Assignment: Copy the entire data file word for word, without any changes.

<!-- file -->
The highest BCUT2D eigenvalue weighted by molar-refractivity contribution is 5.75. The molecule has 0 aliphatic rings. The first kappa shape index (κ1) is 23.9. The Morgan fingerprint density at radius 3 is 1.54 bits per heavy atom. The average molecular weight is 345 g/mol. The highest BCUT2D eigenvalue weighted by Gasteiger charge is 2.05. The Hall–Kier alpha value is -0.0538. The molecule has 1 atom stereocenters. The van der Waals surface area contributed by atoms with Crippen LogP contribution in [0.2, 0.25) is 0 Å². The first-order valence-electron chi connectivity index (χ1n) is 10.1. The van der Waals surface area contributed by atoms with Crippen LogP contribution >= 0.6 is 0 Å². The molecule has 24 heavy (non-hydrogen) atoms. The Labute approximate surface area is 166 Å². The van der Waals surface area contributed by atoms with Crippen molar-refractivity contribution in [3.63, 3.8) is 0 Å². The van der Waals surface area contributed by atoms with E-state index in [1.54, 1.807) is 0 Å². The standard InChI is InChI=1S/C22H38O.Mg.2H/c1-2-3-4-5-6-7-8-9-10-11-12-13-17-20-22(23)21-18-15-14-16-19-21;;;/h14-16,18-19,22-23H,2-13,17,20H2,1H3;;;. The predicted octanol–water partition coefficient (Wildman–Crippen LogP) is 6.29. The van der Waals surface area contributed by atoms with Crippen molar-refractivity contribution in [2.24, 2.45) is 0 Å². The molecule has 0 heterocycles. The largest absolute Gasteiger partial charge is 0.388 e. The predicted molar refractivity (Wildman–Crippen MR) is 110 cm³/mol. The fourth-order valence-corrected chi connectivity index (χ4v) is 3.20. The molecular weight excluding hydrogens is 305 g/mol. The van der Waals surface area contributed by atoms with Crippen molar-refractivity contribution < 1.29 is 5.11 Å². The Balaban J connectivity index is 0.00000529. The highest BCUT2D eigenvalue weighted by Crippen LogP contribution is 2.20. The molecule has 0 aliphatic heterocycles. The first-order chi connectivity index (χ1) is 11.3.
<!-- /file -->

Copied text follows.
The highest BCUT2D eigenvalue weighted by molar-refractivity contribution is 5.75. The molecule has 0 aliphatic rings. The first kappa shape index (κ1) is 23.9. The Morgan fingerprint density at radius 3 is 1.54 bits per heavy atom. The average molecular weight is 345 g/mol. The highest BCUT2D eigenvalue weighted by Gasteiger charge is 2.05. The Hall–Kier alpha value is -0.0538. The molecule has 1 atom stereocenters. The van der Waals surface area contributed by atoms with Crippen LogP contribution in [0.2, 0.25) is 0 Å². The first-order valence-electron chi connectivity index (χ1n) is 10.1. The van der Waals surface area contributed by atoms with Crippen LogP contribution >= 0.6 is 0 Å². The molecule has 24 heavy (non-hydrogen) atoms. The Labute approximate surface area is 166 Å². The van der Waals surface area contributed by atoms with Crippen molar-refractivity contribution in [3.63, 3.8) is 0 Å². The van der Waals surface area contributed by atoms with E-state index in [1.54, 1.807) is 0 Å². The standard InChI is InChI=1S/C22H38O.Mg.2H/c1-2-3-4-5-6-7-8-9-10-11-12-13-17-20-22(23)21-18-15-14-16-19-21;;;/h14-16,18-19,22-23H,2-13,17,20H2,1H3;;;. The predicted octanol–water partition coefficient (Wildman–Crippen LogP) is 6.29. The van der Waals surface area contributed by atoms with Crippen molar-refractivity contribution in [2.24, 2.45) is 0 Å². The molecule has 0 heterocycles. The largest absolute Gasteiger partial charge is 0.388 e. The predicted molar refractivity (Wildman–Crippen MR) is 110 cm³/mol. The fourth-order valence-corrected chi connectivity index (χ4v) is 3.20. The molecular weight excluding hydrogens is 305 g/mol. The van der Waals surface area contributed by atoms with Crippen molar-refractivity contribution < 1.29 is 5.11 Å². The Balaban J connectivity index is 0.00000529. The highest BCUT2D eigenvalue weighted by Crippen LogP contribution is 2.20. The molecule has 0 aliphatic heterocycles. The first-order chi connectivity index (χ1) is 11.3.